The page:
New Jersey: 28 October 2010
for general distribution--
Deirdre, the Wanderer (A Modern Picaresque) by Jonnie Comet
By the age of 15, Deirdre was not happy at home. With a teenager’s optimism she developed a logical plan for getting away and living on the go, on her own terms, which meant not using sex as currency and not doing anything (too) illegal. Her saga unfolds as she tramps from Connecticut to The Bahamas, sailing on yachts, taking odd jobs, coping with abuse and homelessness, and ultimately finding a home with a career, loyal friends, and even love.
Author Jonnie Comet categorises Deirdre, the Wanderer (Surf City Source Media Group) as escapist fiction: ‘It’s credible reality, real settings, real entities, and real history, blended with a fully fantastic story line.’ The story unabashedly combines elements of classic literature, such as Tom Jones and Jane Eyre, each about a solitary character trying to make it while passing through the world, with the theme of youthful self-reinvention as exemplified in The Great Gatsby.
Treating exotic settings as commonplace, the novel also owes much to the ‘armchair-traveller’ genre as popularised by Jules Verne. ‘I originally wrote this book as a kind of “how-to” for running away from home,’ says the author, ‘but, in the events following 9/11, the story’s informational examples would no longer work. Focus for the book was altered from a faux instructional narrative (alá Around The World in Eighty Days) to that of pure fantasy in a now-historical perspective.’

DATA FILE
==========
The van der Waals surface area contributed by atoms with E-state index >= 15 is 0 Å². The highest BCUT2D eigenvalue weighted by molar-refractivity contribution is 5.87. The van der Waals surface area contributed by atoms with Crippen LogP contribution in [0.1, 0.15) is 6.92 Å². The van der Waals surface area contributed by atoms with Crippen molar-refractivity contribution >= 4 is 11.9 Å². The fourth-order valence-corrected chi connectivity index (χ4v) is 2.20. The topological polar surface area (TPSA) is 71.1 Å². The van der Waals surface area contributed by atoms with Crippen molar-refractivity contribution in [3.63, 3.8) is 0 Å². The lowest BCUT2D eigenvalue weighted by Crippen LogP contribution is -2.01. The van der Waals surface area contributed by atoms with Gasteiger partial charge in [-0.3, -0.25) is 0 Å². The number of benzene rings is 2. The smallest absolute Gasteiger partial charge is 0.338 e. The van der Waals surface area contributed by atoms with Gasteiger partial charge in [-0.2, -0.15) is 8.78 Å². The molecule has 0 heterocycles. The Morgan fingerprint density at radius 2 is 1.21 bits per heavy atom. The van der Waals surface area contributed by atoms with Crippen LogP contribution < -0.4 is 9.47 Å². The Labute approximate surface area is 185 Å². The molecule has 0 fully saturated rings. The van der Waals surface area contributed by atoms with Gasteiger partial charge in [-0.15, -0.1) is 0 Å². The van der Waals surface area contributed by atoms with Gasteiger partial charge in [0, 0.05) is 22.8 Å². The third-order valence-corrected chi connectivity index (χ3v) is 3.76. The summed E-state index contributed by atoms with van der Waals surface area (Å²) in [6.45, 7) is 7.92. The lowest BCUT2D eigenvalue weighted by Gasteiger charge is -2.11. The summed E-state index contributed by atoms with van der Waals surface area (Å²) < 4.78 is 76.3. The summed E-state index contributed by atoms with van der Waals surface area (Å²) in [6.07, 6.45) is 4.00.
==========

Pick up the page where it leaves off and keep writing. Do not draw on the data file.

The author readily suggests that ‘female adventurers are always good fiction. Men read their exploits with salacious voyeurism and parental protection; and all women respect bold, independent, yet feminine protagonists.’ Deirdre is appropriately flawed; yet, by her perseverance in the face of oppressive odds and her inherent morality she represents the best stuff of which heroes are made.
About the matter-of-fact depiction of risqué situations, Comet says, ‘It’s just not realistic to assume this stuff would not happen to this character, or any girl in a similar circumstance. She survives drinking, crime, abuse, and legal lurks too; and they’re also described in the story.’ Through adversity the narrator emerges from a self-centred, selfeffacing teenager into an independent young woman. ‘If you read the book you’ve got to feel sorry for her; and I’ve got to give you enough to wince at, weep at and worry about.’
At the end of the book, nothing is permanent; the author, who has sailed, surfed, played rock guitar, and taught secondary-school English, promises that, in the sequels, Deirdre will cover a good half of the world in search of a place she can call home.
Deirdre, the Wanderer is above all escapist fiction of the highest order. It is a beach book, a bus-trip book, a bring-it-along book that will transport the reader to a surreal reality enchanted by the narration of a modest and sympathetic heroine.
Deirdre, the Wanderer, the definitive new Third Edition, is available in Kindle e-text and in paperback via Amazon.com.